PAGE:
EndOfStream unused

Andreas Raab andreas.raab at gmx.de
Wed Nov 7 01:34:32 UTC 2007

nicolas cellier wrote:
> Wrong.

What exactly is wrong? That it does stack searches? That it evaluates 
handler blocks? That it will cause pain due to unforeseen interactions? 
That it is slow? Let's start there. How about a little benchmark:

ReadStream subclass: #ReadStreamWithNil

	<primitive: 65>
	position >= readLimit
		ifTrue: [^EndOfStream signal]
		ifFalse: [^collection at: (position := position + 1)]

And now:

streamClass := ReadStream. "vs. ReadStreamWithNil"
data := (1 to: 5) asArray.
[1 to: 100000 do:[:i|
	stream := streamClass on: data.
	[stream next == nil] whileFalse.
]] timeToRun.

If you run this trivial little benchmark, the results should be 
enlightening: With ReadStream it completes (on my box) within 280 msecs. 
With ReadStreamWithNil it completes in 1617 msecs. That is a factor of 
6x in speed. Even if you change it to 100 elements in data you are 
*still* at half of the speed (1645 vs. 3172 ms).

> VW does support it, and concerning efficiency, they are not that crazy.

VW isn't Squeak. If you think that VWs and Squeaks exception handling 
have comparable performance, allow me to laugh heartily. Besides which 
VW is a *lot* faster to begin with so the overhead is less noticable in 
real applications (though I'm sure the overhead is measurable).

> True, there is a stack scan, but ONLY ONCE at the end of the stream.
> If the stream is long enough, it will save A LOT of atEnd tests.

Err, only if the stream *has* atEnd tests. Most code that is concerned 
with efficient stream reads today goes like this:

   [(value := stream next) == nil] whileFalse:[].

No atEnd tests are saved in that situation. But even if we change our 
benchmark to, e.g.,

data := (1 to: 5) asArray.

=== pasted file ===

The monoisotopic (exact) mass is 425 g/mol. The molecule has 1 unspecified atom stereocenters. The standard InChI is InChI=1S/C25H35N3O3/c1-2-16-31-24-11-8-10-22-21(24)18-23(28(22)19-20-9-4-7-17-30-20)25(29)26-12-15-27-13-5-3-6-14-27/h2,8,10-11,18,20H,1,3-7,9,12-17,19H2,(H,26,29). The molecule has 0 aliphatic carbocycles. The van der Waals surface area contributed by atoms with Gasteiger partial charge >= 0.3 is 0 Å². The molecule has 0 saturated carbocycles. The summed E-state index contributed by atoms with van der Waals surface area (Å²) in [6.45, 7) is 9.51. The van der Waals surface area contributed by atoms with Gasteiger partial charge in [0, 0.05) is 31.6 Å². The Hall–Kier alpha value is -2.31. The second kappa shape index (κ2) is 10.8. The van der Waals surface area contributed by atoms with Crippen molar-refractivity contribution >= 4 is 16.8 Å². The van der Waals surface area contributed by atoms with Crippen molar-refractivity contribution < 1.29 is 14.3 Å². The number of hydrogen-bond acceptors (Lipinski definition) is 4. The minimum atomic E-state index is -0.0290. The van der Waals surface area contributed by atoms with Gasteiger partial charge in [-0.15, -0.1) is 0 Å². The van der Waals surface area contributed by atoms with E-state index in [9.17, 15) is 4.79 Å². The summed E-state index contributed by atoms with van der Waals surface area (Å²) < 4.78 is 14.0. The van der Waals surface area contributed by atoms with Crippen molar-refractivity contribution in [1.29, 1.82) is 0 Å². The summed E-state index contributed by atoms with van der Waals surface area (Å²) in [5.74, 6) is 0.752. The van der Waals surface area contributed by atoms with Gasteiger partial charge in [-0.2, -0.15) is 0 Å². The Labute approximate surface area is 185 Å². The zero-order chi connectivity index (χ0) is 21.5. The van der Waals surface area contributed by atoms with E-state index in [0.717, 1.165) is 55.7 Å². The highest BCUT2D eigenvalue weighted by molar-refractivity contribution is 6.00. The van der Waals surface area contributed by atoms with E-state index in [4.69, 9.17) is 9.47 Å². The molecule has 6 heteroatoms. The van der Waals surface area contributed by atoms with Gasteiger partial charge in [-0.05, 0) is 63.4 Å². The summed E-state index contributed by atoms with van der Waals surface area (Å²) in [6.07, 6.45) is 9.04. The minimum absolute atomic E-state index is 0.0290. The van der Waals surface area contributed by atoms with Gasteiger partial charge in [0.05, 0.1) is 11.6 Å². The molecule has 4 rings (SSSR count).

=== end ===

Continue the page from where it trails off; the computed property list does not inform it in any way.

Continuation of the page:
[1 to: 100000 do:[:i|
	stream := ReadStream on: data.
	[stream atEnd] whileFalse:[stream next].
]] timeToRun.

It comes in at 325 msecs on my box with is only 30% worse than the 
"naked" stream next == nil test and about 4x *faster* than using 
EndOfStream. And if you extend data to 100 elements it still comes in 
right in the middle of the other variants (2500 msecs).

> This is called optimistic programming.

And what I do is called "measuring" ;-)

> Imagine that I ask you at each step "Are we arrived?"; you would not 
> bear a very long walk, would you? That's what the atEnd test is doing.

True, when it's there. But unless you change exception handling it's 
often (in particular for internal streams) still a *lot* faster since EH 
is expensive in tight loops.

> In following mail and at http://bugs.squeak.org/view.php?id=6755 I 
> already noticed possible exception handling problem that caused Marcus 
> to retract this change. This is because EndOfStream were declared an 
> Error instead of a Notification.

Have you actually *tried* it? Because you may be in for a nasty little 
surprise. I'm not sure if this problem is going to bite you or not but 
from the code it looks like it should so try it - it is just about 
*exactly* the kind of thing that goes wrong for "no good reason" when 
you change something as fundamental as this.

> And testing next == nil is a ugly hack i reject because i have some 
> collections with some nil.

Then use atEnd. That's what it's for.

> I want for example to use
>     aCollection lazily
>         collect: [:e | e color];
>         select: [:e | e notNil]
> using LazyStreams iterating only once.
> Absence of EndOfStream notification is just spoiling the game.

I don't know. I find it hard to imagine an atEnd test that could 
possibly be as costly as running the EH machinery. It's certainly worth 
measuring before conjecturing about it.

> But nevermind, I will just publish on VW public store where I will find 
> crazy guys interested.

As you'd like. If you are ever interested in having a serious discussion 
about the topic I'll be waiting here.

   - Andreas

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